Xinjiang attack stokes Games fear
Fiona Tam in Kashgar and Cary Huang and Peter Simpson in Beijing
16 police killed in Kashgar; terrorists blamed
A suspected terrorist attack in the western region of Xinjiang killed 16 police officers yesterday, raising security concerns just days ahead of the Beijing Olympics.
Two attackers drove a truck into a squad of policemen and threw home-made explosives in a raid that injured 16 other policemen in Kashgar , where many of the Uygur Muslim majority resent Chinese rule.
Xinhua said four of the injured officers were in critical condition and two might not survive.
No organisation has claimed responsibility, but Xinhua quoted police sources as saying the raid was believed to be a terrorist attack. The two attackers, who have been arrested, were identified as Uygurs aged 28 and 33.
It was one of the deadliest apparent terrorist acts on the mainland in recent years and triggered further fears over the safety of Friday's gala opening of the Games despite a nationwide effort to boost security.
Officials said a curfew was imposed immediately after the morning attack but lifted later in the day.
Security checks at the airport in Urumqi also appeared to be tighter than usual.
Mainland stock markets ended down, following the track of regional markets. But analysts said the attack made recent weak sentiment even worse as Xinjiang-based firms were among the worst performers.
The public security department in Xinjiang confirmed the attack took place at about 8am in front of the Yiquan Hotel, which is about 100 metres from the border police division barracks.
One of the attackers drove a truck into a squad of more than 70 policemen who were out jogging, Xinhua said. The driver abandoned the truck after it veered and hit a utility pole, then threw an explosive at the officers. The second attacker, meanwhile, threw an explosive at the gates of the police station.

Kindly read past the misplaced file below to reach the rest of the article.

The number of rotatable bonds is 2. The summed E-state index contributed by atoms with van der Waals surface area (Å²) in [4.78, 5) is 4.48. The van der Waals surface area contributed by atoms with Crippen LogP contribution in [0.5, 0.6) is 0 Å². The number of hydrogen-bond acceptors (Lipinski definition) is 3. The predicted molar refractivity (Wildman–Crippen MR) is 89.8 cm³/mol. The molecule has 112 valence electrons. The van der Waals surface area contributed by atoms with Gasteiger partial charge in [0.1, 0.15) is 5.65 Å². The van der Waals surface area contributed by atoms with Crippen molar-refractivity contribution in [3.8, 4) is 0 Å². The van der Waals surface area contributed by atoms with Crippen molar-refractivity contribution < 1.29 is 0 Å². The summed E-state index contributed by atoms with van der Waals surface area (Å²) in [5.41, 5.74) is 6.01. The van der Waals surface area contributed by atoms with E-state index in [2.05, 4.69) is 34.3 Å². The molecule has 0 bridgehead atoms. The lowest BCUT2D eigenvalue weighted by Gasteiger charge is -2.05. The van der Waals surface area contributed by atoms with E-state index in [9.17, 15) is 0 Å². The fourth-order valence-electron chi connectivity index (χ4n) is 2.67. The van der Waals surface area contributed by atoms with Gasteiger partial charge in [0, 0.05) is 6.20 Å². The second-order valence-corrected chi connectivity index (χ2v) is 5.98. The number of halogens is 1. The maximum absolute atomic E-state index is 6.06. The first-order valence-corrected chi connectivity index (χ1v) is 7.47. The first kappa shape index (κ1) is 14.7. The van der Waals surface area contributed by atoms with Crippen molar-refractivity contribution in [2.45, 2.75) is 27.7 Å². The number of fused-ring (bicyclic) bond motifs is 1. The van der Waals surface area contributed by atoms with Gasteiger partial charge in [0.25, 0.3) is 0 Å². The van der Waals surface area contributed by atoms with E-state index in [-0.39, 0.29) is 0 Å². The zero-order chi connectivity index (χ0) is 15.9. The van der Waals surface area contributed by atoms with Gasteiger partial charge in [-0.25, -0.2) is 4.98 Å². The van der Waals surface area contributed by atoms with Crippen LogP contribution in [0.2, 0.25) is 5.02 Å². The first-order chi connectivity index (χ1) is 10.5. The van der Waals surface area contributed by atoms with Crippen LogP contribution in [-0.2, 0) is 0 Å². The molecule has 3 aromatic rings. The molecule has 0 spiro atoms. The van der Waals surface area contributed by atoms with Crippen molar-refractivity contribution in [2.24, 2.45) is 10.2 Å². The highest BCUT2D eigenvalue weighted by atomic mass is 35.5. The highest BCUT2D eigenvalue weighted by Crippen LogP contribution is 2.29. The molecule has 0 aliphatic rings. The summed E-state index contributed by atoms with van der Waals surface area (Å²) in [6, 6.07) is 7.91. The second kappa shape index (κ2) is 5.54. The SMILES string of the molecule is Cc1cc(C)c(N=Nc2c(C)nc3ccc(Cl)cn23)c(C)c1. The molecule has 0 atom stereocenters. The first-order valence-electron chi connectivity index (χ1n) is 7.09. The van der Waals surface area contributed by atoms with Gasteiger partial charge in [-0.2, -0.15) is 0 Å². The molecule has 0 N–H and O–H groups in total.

Fourteen policemen were killed on the spot and two died on the way to hospital.
Xinhua said police found 10 home-made explosives, a home-made gun and four knives in the truck. The driver of the truck blew off an arm when igniting an explosive and had undergone surgery at hospital, it said.
In the first official reaction to the attack, a spokesman for Bocog, the Beijing Olympics organisers, said they were confident and capable of holding a worry-free Games with the support of the Chinese government and assistance of the international community.
Sun Weide also said authorities were investigating any link between the attack and the Olympics.
International Olympic Committee president Jacques Rogge offered his condolences. 'If this attack is confirmed, the IOC offers its heartfelt condolences to the families and relatives of the casualties and the victims,' he told the South China Morning Post.
Dr Rogge sought to allay security fears among the international delegation arriving in Beijing. 'We are confident the Chinese authorities have done everything that is humanly possible to provide good security.'
Xinhua quoted the region's public security department saying it had received intelligence that the Uygur group known as the East Turkestan Islamic Movement (ETIM) was planning terrorist attacks in the first eight days of August.
Government officials have said ETIM poses the most serious threat to the security of the Games. The United Nations and the US consider the group a terrorist organisation.
Mainland anti-terrorist experts pointed fingers at ETIM for the attack. 'It is apparently a terrorist attack, which very likely to be linked to ETIM,' said Li Wei , director of the China Institute of Contemporary International Relations' Centre for Anti-terrorism Research.
Dilxadi Rexiti, spokesman for the exiled East Turkistan Information Centre, denied the accusation.
'It is groundless to accuse the ETIM of involvement,' he said, but added that Uygurs who had lost out under Beijing's rule were involved in 'armed struggle'.
Additional reporting by Minnie Chan and Shi Jiangtao